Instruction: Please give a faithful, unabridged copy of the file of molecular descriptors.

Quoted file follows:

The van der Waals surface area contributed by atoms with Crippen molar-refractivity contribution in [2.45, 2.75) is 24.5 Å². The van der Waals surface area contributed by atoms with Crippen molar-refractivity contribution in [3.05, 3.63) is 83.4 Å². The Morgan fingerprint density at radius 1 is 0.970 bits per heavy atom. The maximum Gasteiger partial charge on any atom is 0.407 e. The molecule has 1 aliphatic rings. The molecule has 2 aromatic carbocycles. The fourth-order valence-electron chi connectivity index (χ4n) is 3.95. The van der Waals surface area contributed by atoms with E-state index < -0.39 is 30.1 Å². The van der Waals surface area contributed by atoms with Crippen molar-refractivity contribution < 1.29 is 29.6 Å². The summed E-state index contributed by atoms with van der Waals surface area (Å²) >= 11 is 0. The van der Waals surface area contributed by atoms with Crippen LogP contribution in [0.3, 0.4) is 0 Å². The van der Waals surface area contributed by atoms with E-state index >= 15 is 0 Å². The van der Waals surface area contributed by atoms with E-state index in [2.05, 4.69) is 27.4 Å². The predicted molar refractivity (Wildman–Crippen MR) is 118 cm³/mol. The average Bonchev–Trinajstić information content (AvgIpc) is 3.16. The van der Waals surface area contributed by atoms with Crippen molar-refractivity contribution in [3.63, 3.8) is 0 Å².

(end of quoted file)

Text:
The van der Waals surface area contributed by atoms with Crippen molar-refractivity contribution in [2.45, 2.75) is 24.5 Å². The van der Waals surface area contributed by atoms with Crippen molar-refractivity contribution in [3.05, 3.63) is 83.4 Å². The Morgan fingerprint density at radius 1 is 0.970 bits per heavy atom. The maximum Gasteiger partial charge on any atom is 0.407 e. The molecule has 1 aliphatic rings. The molecule has 2 aromatic carbocycles. The fourth-order valence-electron chi connectivity index (χ4n) is 3.95. The van der Waals surface area contributed by atoms with E-state index < -0.39 is 30.1 Å². The van der Waals surface area contributed by atoms with Crippen molar-refractivity contribution < 1.29 is 29.6 Å². The summed E-state index contributed by atoms with van der Waals surface area (Å²) >= 11 is 0. The van der Waals surface area contributed by atoms with Crippen LogP contribution in [0.3, 0.4) is 0 Å². The van der Waals surface area contributed by atoms with E-state index >= 15 is 0 Å². The van der Waals surface area contributed by atoms with E-state index in [2.05, 4.69) is 27.4 Å². The predicted molar refractivity (Wildman–Crippen MR) is 118 cm³/mol. The average Bonchev–Trinajstić information content (AvgIpc) is 3.16. The van der Waals surface area contributed by atoms with Crippen molar-refractivity contribution in [3.63, 3.8) is 0 Å².